Paul Tembe is an associate professor at the Institute of African Studies Zhejiang Normal University in Jinhua, China.
Paul Tembe is an associate professor at the Institute of African Studies Zhejiang Normal University in Jinhua, China.

Ties with China should usher in African rebirth

By Paul Tembe Time of article published Jun 23, 2020

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What is the greatest takeaway  for Africa amid the fanfare and  reassurances of renewed pledges  and friendships during the  “Extraordinary China-Africa Summit  on Solidarity Against Covid-19”? 

Africa needs to acknowledge that China is not responsible for the upkeep of the African continent and its people. Africa ought to use spaces provided by its relationship with China to formulate its own brand of political and economic systems.

Africa needs to rid itself of the history-long ideological conservatism of Western political and economic systems.

However, Africa should not attempt to use China as a replacement of Western political and economic systems.

Instead, Africa ought to establish an environment that allows it to present a better image of itself than that of misrepresentation designed and spread to the world by the West.

There is no justifiable reason for Africa to cling to weakening colonial political and economic designs. Africa has until recently lacked opportunities for developing home-grown solutions to eliminate its pervasive social, political and economic problems.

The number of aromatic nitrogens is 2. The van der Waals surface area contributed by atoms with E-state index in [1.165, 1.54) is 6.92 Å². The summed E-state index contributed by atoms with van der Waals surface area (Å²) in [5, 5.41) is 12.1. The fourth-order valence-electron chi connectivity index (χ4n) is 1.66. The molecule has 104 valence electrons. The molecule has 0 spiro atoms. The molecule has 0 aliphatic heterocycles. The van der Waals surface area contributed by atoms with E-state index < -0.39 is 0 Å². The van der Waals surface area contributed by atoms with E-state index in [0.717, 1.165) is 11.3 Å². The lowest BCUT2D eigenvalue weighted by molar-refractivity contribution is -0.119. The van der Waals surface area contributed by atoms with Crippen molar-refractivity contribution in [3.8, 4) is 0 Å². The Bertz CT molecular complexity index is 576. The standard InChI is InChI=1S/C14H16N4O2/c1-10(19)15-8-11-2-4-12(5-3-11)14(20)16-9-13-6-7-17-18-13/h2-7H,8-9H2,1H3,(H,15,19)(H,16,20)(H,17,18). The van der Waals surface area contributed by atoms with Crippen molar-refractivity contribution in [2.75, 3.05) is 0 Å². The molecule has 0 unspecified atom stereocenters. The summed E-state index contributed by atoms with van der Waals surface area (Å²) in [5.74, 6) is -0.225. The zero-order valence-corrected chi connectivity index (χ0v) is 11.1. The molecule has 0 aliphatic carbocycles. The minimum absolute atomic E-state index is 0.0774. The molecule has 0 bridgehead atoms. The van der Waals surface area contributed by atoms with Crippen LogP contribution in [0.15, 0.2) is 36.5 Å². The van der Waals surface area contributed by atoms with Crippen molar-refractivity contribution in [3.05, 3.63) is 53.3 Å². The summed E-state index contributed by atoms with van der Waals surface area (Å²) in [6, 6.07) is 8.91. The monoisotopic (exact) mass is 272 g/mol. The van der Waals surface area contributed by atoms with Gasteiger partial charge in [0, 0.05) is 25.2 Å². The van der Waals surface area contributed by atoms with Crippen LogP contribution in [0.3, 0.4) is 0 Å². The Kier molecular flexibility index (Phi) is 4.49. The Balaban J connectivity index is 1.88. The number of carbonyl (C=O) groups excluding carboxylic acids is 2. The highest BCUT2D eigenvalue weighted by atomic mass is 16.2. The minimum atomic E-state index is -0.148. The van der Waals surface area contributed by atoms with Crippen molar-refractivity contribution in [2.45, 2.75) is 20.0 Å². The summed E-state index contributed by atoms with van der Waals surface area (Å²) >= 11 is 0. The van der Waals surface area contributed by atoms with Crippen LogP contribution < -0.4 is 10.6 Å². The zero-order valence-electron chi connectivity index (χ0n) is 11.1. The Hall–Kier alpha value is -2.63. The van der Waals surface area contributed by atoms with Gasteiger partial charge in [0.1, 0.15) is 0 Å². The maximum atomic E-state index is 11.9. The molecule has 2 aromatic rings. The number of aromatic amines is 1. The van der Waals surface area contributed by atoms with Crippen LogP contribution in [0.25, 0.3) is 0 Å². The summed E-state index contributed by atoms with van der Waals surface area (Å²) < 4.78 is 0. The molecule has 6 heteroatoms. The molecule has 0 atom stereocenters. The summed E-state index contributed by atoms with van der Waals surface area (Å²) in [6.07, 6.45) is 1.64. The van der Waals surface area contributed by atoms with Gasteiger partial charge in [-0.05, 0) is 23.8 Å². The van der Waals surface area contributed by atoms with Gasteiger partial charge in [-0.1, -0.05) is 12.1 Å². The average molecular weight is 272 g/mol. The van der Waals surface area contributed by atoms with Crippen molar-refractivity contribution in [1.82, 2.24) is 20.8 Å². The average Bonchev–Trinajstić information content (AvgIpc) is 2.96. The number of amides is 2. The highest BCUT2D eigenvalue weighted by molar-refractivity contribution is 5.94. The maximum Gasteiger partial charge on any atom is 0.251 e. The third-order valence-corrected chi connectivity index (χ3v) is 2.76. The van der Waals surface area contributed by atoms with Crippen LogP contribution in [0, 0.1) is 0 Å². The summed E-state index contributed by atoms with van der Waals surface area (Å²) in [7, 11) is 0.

Pervasive also were demands to prove itself loyal to its former colonial masters or risk being sunk into an even deeper spiral of debt.

However, a stronger China-Africa relationship is set to remove many a hurdle that stood in the way of an African renaissance and its forward march towards self-realisation.

The rise of China as a global economic giant has ushered in a new era for Africa to redefine itself. China-Africa commonalities born of anti-colonial struggles and membership to South-South co-operation nations ought to serve as a platform for Africa to learn, emulate and in the process implement goals of the “Agenda 2063: The Africa We Want”.

So, instead of Africa hoping that China may serve as a perpetual saviour, it ought to hit the ground running and search for possible solutions within its own value systems and experiences.

Africa ought to make use of its closer relationship to China to fast-track systems that are meant to empower the entire African population. Now that the knee is temporarily away from its neck, there is room to breathe.

African governments need to prioritise the following: i) delivery of common goods (water, sanitation, health, education etc); ii) mass mobilisation of all government departments and private sector towards a common purpose; iii) public awareness of their rights to access public goods; iv) unleash progressive movement around the globe where African voices matter.

These transformative times that have landed upon us coupled with spaces provided by close ties to China are optimal for Africa to engage in the design of a future that has for long evaded the continent.

Diligence and solidarities demonstrated by African governments in the fight against the Covid-19 ought to constitute a norm on how Africa goes about to better its image to the entire world.

African nations need to have a coherent game-plan and policies on what it seeks to gain from its relationship with China. A strong and successful Africa will be a useful ally to China as both move towards a community of a shared future.

* Tembe is an associate professor at the Institute of African Studies Zhejiang Normal University in Jinhua, China. He is also based at the Thabo Mbeki African School of Public and International Relations.

** The views expressed here are not necessarily those of Independent Media.

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